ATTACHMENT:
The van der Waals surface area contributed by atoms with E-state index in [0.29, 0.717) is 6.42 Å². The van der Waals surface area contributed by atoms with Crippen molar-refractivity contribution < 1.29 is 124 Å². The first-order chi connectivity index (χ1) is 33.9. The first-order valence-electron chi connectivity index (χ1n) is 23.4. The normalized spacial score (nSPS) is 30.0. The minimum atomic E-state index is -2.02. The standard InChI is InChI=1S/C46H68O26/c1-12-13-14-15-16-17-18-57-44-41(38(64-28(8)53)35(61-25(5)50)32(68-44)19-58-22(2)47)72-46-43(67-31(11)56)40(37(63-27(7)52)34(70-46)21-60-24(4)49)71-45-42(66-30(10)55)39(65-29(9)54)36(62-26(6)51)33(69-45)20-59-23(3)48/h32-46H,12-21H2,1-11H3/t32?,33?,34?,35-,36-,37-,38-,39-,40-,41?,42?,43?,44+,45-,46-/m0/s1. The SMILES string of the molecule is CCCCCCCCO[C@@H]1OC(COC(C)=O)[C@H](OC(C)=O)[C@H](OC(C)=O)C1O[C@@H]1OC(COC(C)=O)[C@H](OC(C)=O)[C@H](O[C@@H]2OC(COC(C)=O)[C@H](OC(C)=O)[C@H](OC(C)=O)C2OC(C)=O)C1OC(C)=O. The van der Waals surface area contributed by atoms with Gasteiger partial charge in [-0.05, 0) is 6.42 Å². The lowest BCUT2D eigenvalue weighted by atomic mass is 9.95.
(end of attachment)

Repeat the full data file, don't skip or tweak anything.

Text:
The van der Waals surface area contributed by atoms with E-state index in [0.29, 0.717) is 6.42 Å². The van der Waals surface area contributed by atoms with Crippen molar-refractivity contribution < 1.29 is 124 Å². The first-order chi connectivity index (χ1) is 33.9. The first-order valence-electron chi connectivity index (χ1n) is 23.4. The normalized spacial score (nSPS) is 30.0. The minimum atomic E-state index is -2.02. The standard InChI is InChI=1S/C46H68O26/c1-12-13-14-15-16-17-18-57-44-41(38(64-28(8)53)35(61-25(5)50)32(68-44)19-58-22(2)47)72-46-43(67-31(11)56)40(37(63-27(7)52)34(70-46)21-60-24(4)49)71-45-42(66-30(10)55)39(65-29(9)54)36(62-26(6)51)33(69-45)20-59-23(3)48/h32-46H,12-21H2,1-11H3/t32?,33?,34?,35-,36-,37-,38-,39-,40-,41?,42?,43?,44+,45-,46-/m0/s1. The SMILES string of the molecule is CCCCCCCCO[C@@H]1OC(COC(C)=O)[C@H](OC(C)=O)[C@H](OC(C)=O)C1O[C@@H]1OC(COC(C)=O)[C@H](OC(C)=O)[C@H](O[C@@H]2OC(COC(C)=O)[C@H](OC(C)=O)[C@H](OC(C)=O)C2OC(C)=O)C1OC(C)=O. The van der Waals surface area contributed by atoms with Gasteiger partial charge in [-0.05, 0) is 6.42 Å². The lowest BCUT2D eigenvalue weighted by atomic mass is 9.95.